Bishop Tafoya passes away at age 85

By Katie Chrisman
Bishop Emeritus Arthur N. Tafoya passed away March 24 at his home in Albuquerque. He was 85. Bishop Tafoya served as the third bishop of Pueblo from 1980 to 2009.

For those 29 years, he ministered to parishioners in all corners of the diocese and was known for his affinity for being with the people.

He created the permanent diaconate, created the Diocese of Pueblo Catholic Foundation, brought the Poor Clare sisters to Pueblo and emphasized the role of the laity in the Church.

The vigil service for Bishop Tafoya was held April 9 and his funeral on April 10 at the Cathedral in Pueblo. In both services he was remembered through many personal stories from close friends, Deacon Jake Arellano, the homilist at the vigil and Bishop David Ricken, priest of the diocese who now serves as the bishop of Green Bay, Wisc., the homilist at the funeral. Deacon Arellano, who worked as Bishop Tafoya’s assistant, recalled humorous moments on the golf course, bringing laughter from the assembled crowd. He also joked about how he would wag his crooked finger in his stern yet loving way that only Bishop Tafoya could pull off. Beyond all those close, funny moments, Arellano dug deeper into the heart of Bishop Tafoya’s motto as “servant shepherd.” A servant shepherd was how he lived out his episcopacy.

“He wasn’t just a shepherd of the people, he was a servant of the people,” Arellano said. He called him “a man who had true love for the people.”

Arellano went on to describe Bishop Tafoya as “a man of deep prayer; a man of deep forgiveness and a man who was truly humble.”

At the vigil, Bishop Stephen Berg also offered some of his own remarks. He spoke about the pep talks he would get in his quick phone calls with Bishop Tafoya. Even though they were short, he said, “For me, I would gain enormous spiritual energy.”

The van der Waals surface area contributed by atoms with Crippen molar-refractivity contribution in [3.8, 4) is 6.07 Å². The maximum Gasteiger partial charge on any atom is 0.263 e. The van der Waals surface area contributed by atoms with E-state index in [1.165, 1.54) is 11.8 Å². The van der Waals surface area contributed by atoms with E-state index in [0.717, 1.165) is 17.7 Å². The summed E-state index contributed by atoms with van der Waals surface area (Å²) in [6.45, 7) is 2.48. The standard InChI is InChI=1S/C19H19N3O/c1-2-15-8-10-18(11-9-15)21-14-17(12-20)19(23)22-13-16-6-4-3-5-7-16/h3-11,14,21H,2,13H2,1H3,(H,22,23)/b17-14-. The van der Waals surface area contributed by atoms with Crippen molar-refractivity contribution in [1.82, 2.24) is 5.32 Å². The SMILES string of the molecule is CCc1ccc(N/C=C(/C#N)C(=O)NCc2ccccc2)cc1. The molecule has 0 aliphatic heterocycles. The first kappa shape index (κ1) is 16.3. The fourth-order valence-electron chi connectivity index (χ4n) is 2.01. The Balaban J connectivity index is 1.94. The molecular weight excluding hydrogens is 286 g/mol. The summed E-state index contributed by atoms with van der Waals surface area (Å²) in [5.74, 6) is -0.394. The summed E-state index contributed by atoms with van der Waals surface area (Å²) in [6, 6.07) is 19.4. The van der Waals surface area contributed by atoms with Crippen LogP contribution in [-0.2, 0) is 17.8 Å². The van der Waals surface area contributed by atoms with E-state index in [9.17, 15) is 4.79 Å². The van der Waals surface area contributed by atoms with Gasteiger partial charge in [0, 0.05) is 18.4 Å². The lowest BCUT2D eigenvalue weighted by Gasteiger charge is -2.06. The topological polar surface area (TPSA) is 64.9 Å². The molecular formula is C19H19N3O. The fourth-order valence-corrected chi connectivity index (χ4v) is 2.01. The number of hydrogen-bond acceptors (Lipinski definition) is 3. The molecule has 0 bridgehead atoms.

The following day at his funeral Mass, Bishop David Ricken offered a heartfelt homily that intertwined Bishop Tafoya’s life with the readings so carefully chosen by Bishop Tafoya himself. Bishop Tafoya asked Bishop Ricken to deliver his homily when the time came, but with the instructions, “Not much about me, more about the Scriptures.” Bishop Ricken joked, “Good luck with that.”

Bishop Tafoya ordained then Father Ricken two days into his episcopacy. It was Bishop Tafoya’s first ordination.

Prior to Bishop Tafoya’s move to Colorado, he invited Ricken before to his priesthood ordination to a retreat in Santa Fe so they could get to know one another. Bishop Ricken recalled advice Bishop Tafoya gave that he has never forgotten.

“Just remember the people will teach you more theology than all the years you spent studying in the seminary. Listen to the people. Love the people. Lead and serve the people.” Bishop Ricken said, “I have found his words to be very, very true and have tried to live by them.”